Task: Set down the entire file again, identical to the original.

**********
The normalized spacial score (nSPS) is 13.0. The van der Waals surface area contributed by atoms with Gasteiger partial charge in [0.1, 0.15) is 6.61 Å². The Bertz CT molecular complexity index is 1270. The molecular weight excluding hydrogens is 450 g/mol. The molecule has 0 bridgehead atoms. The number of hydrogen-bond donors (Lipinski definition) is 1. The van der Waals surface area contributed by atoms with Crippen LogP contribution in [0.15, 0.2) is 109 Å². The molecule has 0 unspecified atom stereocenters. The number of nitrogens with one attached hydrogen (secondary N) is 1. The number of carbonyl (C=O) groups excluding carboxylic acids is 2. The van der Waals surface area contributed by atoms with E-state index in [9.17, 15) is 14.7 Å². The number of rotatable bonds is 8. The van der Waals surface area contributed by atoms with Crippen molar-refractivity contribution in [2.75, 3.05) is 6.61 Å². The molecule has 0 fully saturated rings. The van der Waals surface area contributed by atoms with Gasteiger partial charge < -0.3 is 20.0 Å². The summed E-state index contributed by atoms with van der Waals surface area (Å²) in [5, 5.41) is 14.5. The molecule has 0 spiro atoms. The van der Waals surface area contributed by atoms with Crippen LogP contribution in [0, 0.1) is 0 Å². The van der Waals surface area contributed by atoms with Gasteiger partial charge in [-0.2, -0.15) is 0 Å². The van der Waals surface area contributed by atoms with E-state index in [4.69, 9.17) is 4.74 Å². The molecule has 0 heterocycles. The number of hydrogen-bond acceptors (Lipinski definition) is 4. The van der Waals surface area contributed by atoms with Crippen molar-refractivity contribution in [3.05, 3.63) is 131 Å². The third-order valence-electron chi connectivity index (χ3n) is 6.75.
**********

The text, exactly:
The normalized spacial score (nSPS) is 13.0. The van der Waals surface area contributed by atoms with Gasteiger partial charge in [0.1, 0.15) is 6.61 Å². The Bertz CT molecular complexity index is 1270. The molecular weight excluding hydrogens is 450 g/mol. The molecule has 0 bridgehead atoms. The number of hydrogen-bond donors (Lipinski definition) is 1. The van der Waals surface area contributed by atoms with Crippen LogP contribution in [0.15, 0.2) is 109 Å². The molecule has 0 unspecified atom stereocenters. The number of nitrogens with one attached hydrogen (secondary N) is 1. The number of carbonyl (C=O) groups excluding carboxylic acids is 2. The van der Waals surface area contributed by atoms with E-state index in [9.17, 15) is 14.7 Å². The number of rotatable bonds is 8. The van der Waals surface area contributed by atoms with Crippen molar-refractivity contribution in [2.75, 3.05) is 6.61 Å². The molecule has 0 fully saturated rings. The van der Waals surface area contributed by atoms with Gasteiger partial charge < -0.3 is 20.0 Å². The summed E-state index contributed by atoms with van der Waals surface area (Å²) in [5, 5.41) is 14.5. The molecule has 0 spiro atoms. The van der Waals surface area contributed by atoms with Crippen LogP contribution in [0, 0.1) is 0 Å². The van der Waals surface area contributed by atoms with Gasteiger partial charge in [-0.2, -0.15) is 0 Å². The van der Waals surface area contributed by atoms with E-state index in [4.69, 9.17) is 4.74 Å². The molecule has 0 heterocycles. The number of hydrogen-bond acceptors (Lipinski definition) is 4. The van der Waals surface area contributed by atoms with Crippen molar-refractivity contribution in [3.05, 3.63) is 131 Å². The third-order valence-electron chi connectivity index (χ3n) is 6.75.